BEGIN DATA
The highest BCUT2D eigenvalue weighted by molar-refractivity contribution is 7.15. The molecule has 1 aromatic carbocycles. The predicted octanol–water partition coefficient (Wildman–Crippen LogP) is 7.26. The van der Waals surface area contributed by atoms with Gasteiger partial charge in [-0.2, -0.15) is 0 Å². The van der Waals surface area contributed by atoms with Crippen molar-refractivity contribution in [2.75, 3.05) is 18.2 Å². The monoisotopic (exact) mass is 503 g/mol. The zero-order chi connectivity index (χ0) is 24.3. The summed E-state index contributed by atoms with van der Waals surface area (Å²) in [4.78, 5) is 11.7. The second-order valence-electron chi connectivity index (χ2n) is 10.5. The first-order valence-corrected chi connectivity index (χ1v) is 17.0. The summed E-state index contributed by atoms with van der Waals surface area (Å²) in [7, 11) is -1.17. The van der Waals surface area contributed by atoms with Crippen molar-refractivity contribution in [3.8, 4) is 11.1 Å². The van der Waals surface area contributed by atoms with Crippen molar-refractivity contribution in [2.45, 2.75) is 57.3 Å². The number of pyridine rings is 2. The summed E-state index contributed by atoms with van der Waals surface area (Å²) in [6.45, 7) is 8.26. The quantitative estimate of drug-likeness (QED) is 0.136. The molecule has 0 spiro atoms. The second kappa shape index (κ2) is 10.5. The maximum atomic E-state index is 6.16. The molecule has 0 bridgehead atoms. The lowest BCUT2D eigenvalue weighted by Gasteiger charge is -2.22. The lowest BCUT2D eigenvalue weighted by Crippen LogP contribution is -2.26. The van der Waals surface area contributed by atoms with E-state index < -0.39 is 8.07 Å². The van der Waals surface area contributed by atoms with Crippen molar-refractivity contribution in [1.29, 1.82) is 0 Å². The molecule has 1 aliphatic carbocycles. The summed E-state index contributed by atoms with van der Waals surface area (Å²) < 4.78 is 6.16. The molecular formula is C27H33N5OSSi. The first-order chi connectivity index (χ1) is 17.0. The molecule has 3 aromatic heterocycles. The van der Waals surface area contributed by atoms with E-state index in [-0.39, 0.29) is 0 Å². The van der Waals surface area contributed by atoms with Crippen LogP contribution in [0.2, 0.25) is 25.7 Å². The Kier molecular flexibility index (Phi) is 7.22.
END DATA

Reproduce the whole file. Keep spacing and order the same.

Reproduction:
The highest BCUT2D eigenvalue weighted by molar-refractivity contribution is 7.15. The molecule has 1 aromatic carbocycles. The predicted octanol–water partition coefficient (Wildman–Crippen LogP) is 7.26. The van der Waals surface area contributed by atoms with Gasteiger partial charge in [-0.2, -0.15) is 0 Å². The van der Waals surface area contributed by atoms with Crippen molar-refractivity contribution in [2.75, 3.05) is 18.2 Å². The monoisotopic (exact) mass is 503 g/mol. The zero-order chi connectivity index (χ0) is 24.3. The summed E-state index contributed by atoms with van der Waals surface area (Å²) in [4.78, 5) is 11.7. The second-order valence-electron chi connectivity index (χ2n) is 10.5. The first-order valence-corrected chi connectivity index (χ1v) is 17.0. The summed E-state index contributed by atoms with van der Waals surface area (Å²) in [7, 11) is -1.17. The van der Waals surface area contributed by atoms with Crippen molar-refractivity contribution in [3.8, 4) is 11.1 Å². The van der Waals surface area contributed by atoms with Crippen molar-refractivity contribution in [2.45, 2.75) is 57.3 Å². The number of pyridine rings is 2. The summed E-state index contributed by atoms with van der Waals surface area (Å²) in [6.45, 7) is 8.26. The quantitative estimate of drug-likeness (QED) is 0.136. The molecule has 0 spiro atoms. The second kappa shape index (κ2) is 10.5. The maximum atomic E-state index is 6.16. The molecule has 0 bridgehead atoms. The lowest BCUT2D eigenvalue weighted by Gasteiger charge is -2.22. The lowest BCUT2D eigenvalue weighted by Crippen LogP contribution is -2.26. The van der Waals surface area contributed by atoms with E-state index < -0.39 is 8.07 Å². The van der Waals surface area contributed by atoms with Crippen molar-refractivity contribution in [1.29, 1.82) is 0 Å². The molecule has 1 aliphatic carbocycles. The summed E-state index contributed by atoms with van der Waals surface area (Å²) < 4.78 is 6.16. The molecular formula is C27H33N5OSSi. The first-order chi connectivity index (χ1) is 17.0. The molecule has 3 aromatic heterocycles. The van der Waals surface area contributed by atoms with E-state index in [-0.39, 0.29) is 0 Å². The van der Waals surface area contributed by atoms with Crippen LogP contribution in [0.2, 0.25) is 25.7 Å². The Kier molecular flexibility index (Phi) is 7.22.